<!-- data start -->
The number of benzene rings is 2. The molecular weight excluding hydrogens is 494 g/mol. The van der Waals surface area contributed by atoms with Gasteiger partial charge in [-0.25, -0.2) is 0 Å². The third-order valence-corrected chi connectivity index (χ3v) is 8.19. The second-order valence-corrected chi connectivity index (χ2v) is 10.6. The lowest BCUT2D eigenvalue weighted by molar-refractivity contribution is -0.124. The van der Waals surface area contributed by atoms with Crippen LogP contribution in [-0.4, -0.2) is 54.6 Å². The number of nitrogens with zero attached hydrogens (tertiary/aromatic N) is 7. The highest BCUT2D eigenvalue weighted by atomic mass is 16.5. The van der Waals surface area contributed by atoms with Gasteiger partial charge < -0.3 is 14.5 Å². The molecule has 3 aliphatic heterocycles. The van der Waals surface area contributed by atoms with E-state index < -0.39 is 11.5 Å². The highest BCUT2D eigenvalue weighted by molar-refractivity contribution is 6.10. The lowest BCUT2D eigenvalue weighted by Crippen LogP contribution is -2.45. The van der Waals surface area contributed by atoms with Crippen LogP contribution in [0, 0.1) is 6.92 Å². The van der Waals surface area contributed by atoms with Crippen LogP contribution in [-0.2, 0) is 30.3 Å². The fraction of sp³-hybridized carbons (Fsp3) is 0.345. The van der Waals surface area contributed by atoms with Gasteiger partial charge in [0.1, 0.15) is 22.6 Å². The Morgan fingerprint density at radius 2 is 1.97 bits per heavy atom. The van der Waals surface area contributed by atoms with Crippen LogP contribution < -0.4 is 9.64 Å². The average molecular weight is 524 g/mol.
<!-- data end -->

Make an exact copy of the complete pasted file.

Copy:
The number of benzene rings is 2. The molecular weight excluding hydrogens is 494 g/mol. The van der Waals surface area contributed by atoms with Gasteiger partial charge in [-0.25, -0.2) is 0 Å². The third-order valence-corrected chi connectivity index (χ3v) is 8.19. The second-order valence-corrected chi connectivity index (χ2v) is 10.6. The lowest BCUT2D eigenvalue weighted by molar-refractivity contribution is -0.124. The van der Waals surface area contributed by atoms with Crippen LogP contribution in [-0.4, -0.2) is 54.6 Å². The number of nitrogens with zero attached hydrogens (tertiary/aromatic N) is 7. The highest BCUT2D eigenvalue weighted by atomic mass is 16.5. The van der Waals surface area contributed by atoms with Gasteiger partial charge < -0.3 is 14.5 Å². The molecule has 3 aliphatic heterocycles. The van der Waals surface area contributed by atoms with E-state index < -0.39 is 11.5 Å². The highest BCUT2D eigenvalue weighted by molar-refractivity contribution is 6.10. The lowest BCUT2D eigenvalue weighted by Crippen LogP contribution is -2.45. The van der Waals surface area contributed by atoms with Crippen LogP contribution in [0, 0.1) is 6.92 Å². The van der Waals surface area contributed by atoms with Crippen LogP contribution in [-0.2, 0) is 30.3 Å². The fraction of sp³-hybridized carbons (Fsp3) is 0.345. The van der Waals surface area contributed by atoms with Gasteiger partial charge in [0.1, 0.15) is 22.6 Å². The Morgan fingerprint density at radius 2 is 1.97 bits per heavy atom. The van der Waals surface area contributed by atoms with Crippen LogP contribution < -0.4 is 9.64 Å². The average molecular weight is 524 g/mol.